A USA Today editor on Tuesday deleted a tweet following a mass shooting in Boulder, Colorado, that left ten people dead, including a Boulder police officer.
“It’s always an angry white man. Always,” Hemal Jhaveri, the Race and Inclusion Editor at USA TODAY Sports Media Group, tweeted on Monday following the shooting.
The following day, after it was revealed the suspect’s name is Ahmad Al Aliwi Alissa, a Syrian immigrant, Jhaveri apologized.
“I deleted a previous tweet that was posted in haste and poor judgement. My tweet was impulsive and an over-generalization, for which I apologize. That over-generalization does not reflect the values of this position or Gannett,” Jhaveri said.
I deleted a previous tweet that was posted in haste and poor judgement. My tweet was impulsive and an over-generalization, for which I apologize. That over-generalization does not reflect the values of this position or Gannett.— Hemal Jhaveri (@hemjhaveri) March 23, 2021
Jhaveri’s apology is both welcome and warranted. It was distasteful, if not outright bigoted.
What’s stunning is just how many people responded in a similar fashion. Caleb Hull, a communications strategist and social media influencer, posted a thread on Twitter that revealed an astonishing number of journalists and public influencers responded much like Jhaveri.
Many would agree that making baseless claims about race in response to tragedies isn’t just ugly and racist. It’s also dangerous.
In his book Death By Government, the political scientist R.J. Rummel documented more than 133 million murders of civilians by governments in the 20th century. It’s a historical fact that group identity was a primary catalyst for tens of millions of these deaths.
“Many of those murders were of groups of people — Armenians, Bangladeshis, Bosnians, Chinese, Jews, Poles, Rwandans, Ukrainians — murders driven by ethnic tribal hatred,” the economist Barry Brownstein has pointed out.
The efforts to tie a mass murder to someone’s race or culture is dangerous and defies a simple truth: all humans are capable of good and evil. The great Russian writer Aleksandr Solzhenitsyn had it right when he observed the true boundary of good and evil runs through each of us.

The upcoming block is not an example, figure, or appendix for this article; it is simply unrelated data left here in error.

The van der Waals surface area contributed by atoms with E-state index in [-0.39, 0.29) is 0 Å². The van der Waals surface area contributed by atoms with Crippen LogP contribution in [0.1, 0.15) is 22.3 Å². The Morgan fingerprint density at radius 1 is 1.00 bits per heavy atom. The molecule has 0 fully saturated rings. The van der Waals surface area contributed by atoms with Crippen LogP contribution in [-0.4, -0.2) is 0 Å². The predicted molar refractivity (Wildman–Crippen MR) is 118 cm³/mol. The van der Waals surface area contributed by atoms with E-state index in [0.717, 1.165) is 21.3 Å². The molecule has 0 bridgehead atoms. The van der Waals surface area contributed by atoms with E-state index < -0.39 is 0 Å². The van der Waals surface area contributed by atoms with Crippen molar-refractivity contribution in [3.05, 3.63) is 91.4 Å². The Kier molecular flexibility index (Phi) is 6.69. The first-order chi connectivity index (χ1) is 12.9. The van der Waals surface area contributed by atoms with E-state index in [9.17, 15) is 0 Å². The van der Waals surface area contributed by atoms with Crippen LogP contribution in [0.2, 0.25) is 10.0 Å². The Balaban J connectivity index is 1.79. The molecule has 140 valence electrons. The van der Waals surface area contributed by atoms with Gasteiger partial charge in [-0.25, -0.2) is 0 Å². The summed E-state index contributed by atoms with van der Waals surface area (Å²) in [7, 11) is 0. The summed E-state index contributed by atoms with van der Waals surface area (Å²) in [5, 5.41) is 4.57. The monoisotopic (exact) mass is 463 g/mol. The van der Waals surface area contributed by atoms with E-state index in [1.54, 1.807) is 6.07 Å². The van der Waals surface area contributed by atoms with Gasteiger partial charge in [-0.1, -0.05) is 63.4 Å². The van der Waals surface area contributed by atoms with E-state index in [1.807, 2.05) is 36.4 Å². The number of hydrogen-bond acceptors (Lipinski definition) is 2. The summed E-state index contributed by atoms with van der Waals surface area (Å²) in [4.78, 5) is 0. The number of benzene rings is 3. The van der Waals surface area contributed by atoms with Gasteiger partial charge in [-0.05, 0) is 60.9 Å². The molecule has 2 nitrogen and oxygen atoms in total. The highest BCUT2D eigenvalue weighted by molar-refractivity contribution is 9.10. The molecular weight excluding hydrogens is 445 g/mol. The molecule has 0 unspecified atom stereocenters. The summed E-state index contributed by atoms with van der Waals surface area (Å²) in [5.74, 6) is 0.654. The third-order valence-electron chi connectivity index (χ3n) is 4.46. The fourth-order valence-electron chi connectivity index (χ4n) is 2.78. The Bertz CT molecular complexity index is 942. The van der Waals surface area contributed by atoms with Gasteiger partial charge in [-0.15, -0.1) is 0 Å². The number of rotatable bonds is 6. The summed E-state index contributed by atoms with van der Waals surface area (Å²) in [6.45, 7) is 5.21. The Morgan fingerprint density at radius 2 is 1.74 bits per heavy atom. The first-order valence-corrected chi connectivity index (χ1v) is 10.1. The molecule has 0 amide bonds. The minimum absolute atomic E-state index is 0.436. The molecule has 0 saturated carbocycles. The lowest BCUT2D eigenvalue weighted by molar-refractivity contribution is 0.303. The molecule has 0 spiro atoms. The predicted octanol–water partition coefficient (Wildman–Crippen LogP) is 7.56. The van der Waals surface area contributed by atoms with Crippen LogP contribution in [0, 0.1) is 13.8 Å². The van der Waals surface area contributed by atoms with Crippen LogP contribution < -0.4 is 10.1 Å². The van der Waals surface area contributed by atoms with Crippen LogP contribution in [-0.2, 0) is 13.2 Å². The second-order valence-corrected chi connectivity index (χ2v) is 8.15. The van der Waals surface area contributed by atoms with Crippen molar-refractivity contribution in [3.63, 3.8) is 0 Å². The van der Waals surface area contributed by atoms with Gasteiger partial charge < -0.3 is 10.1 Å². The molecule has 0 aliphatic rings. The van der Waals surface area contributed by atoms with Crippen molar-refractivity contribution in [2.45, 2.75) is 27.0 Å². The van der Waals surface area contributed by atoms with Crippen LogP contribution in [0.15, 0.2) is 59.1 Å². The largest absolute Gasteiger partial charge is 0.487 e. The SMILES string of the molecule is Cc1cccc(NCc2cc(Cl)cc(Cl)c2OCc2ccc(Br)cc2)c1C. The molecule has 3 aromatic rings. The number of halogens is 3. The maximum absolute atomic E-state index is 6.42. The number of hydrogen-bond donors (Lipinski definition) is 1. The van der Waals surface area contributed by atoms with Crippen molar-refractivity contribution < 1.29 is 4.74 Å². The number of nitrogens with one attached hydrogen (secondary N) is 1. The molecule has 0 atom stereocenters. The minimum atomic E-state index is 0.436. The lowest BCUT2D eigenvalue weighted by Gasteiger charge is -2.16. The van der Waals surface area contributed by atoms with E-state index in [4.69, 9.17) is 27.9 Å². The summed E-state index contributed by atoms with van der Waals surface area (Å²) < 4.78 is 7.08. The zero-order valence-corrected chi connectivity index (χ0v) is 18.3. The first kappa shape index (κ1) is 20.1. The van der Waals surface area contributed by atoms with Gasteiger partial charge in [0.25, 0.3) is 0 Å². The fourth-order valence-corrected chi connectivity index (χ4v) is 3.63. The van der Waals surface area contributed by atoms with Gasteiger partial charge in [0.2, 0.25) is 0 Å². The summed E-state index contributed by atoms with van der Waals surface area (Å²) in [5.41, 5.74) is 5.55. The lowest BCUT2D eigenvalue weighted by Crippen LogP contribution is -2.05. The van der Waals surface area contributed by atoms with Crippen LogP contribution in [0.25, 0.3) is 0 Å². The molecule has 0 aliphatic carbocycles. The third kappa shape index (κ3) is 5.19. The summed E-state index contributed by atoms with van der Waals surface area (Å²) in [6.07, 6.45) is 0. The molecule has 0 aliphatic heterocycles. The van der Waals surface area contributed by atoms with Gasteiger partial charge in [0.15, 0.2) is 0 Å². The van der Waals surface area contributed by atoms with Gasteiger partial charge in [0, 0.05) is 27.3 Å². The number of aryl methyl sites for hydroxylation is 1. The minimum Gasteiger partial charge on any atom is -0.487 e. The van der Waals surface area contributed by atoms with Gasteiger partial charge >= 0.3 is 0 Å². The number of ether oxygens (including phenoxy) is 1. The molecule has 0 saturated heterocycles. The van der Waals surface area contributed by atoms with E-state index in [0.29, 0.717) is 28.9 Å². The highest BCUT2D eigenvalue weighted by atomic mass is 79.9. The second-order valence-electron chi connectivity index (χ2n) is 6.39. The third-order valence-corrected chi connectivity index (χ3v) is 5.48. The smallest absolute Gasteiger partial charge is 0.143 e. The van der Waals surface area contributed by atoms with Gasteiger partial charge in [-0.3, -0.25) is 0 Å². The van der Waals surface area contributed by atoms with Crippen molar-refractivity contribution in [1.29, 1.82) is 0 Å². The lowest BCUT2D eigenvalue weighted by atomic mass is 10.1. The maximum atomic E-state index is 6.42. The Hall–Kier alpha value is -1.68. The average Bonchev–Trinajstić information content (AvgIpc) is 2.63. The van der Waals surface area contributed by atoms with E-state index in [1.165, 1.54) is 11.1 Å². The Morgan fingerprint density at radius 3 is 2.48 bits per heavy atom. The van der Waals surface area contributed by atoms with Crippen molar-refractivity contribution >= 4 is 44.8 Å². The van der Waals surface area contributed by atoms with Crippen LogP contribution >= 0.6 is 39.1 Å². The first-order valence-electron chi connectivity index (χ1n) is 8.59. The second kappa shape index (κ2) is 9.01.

“The line separating good and evil passes not through states, nor between classes, nor between political parties either – but right through every human heart,” the Gulag Archipelago writer wrote.
One can recognize this basic reality and also admit that seeing others as individuals isn’t easy. The truth is, we’ve all generalized at one time or another (which is why we shouldn’t deal too harshly with people like Jhaveri who fire off a dumb tweet). There are reasons for this. As the author Matt Ridley points out in his book The Origins of Virtue, the human tendency to form groups and battlelines is part of our evolutionary fiber.
“We have as many darker as lighter instincts,” writes Ridley. “The tendency of human societies to fragment into competing groups has left us with minds all too ready to adopt prejudices and pursue genocidal feuds.”
Yet these prejudices serve no one; nor does our obsession on group identity, which runs counter to our most fundamental values.
“The idea of the divine individual, that is the West. If we subsume that under group identity we will perish—painfully,” the best-selling author Jordan Peterson said in a 2018 talk with comedian Adam Carolla. “God only knows what will go along with us. Maybe everything.”
Unfortunately, with the rise of woke culture, a doctrine that teaches people to see others in terms of group identity, this is becoming more difficult. (Columbia University, for example, recently announced it intends to hold six separate graduation ceremonies for students based on race and other group identity factors.)
Difficult as it may be, striving to see each other as individuals is the proper goal, and to abandon this principle is no small matter.
“Look at what happened in the 20th century when people put group identity first,” Peterson observed. “How much bloody evidence do you need? The Communists did it for good reasons and the Nazis did it for bad reasons. It didn’t matter. Tens of millions of people died horribly as a consequence.”
The solution is clear. Embrace the truth and beauty in the reality that every human being is an individual with unique thoughts, perspectives, experiences, and dreams.
It’s a simple idea, and it just might save the world.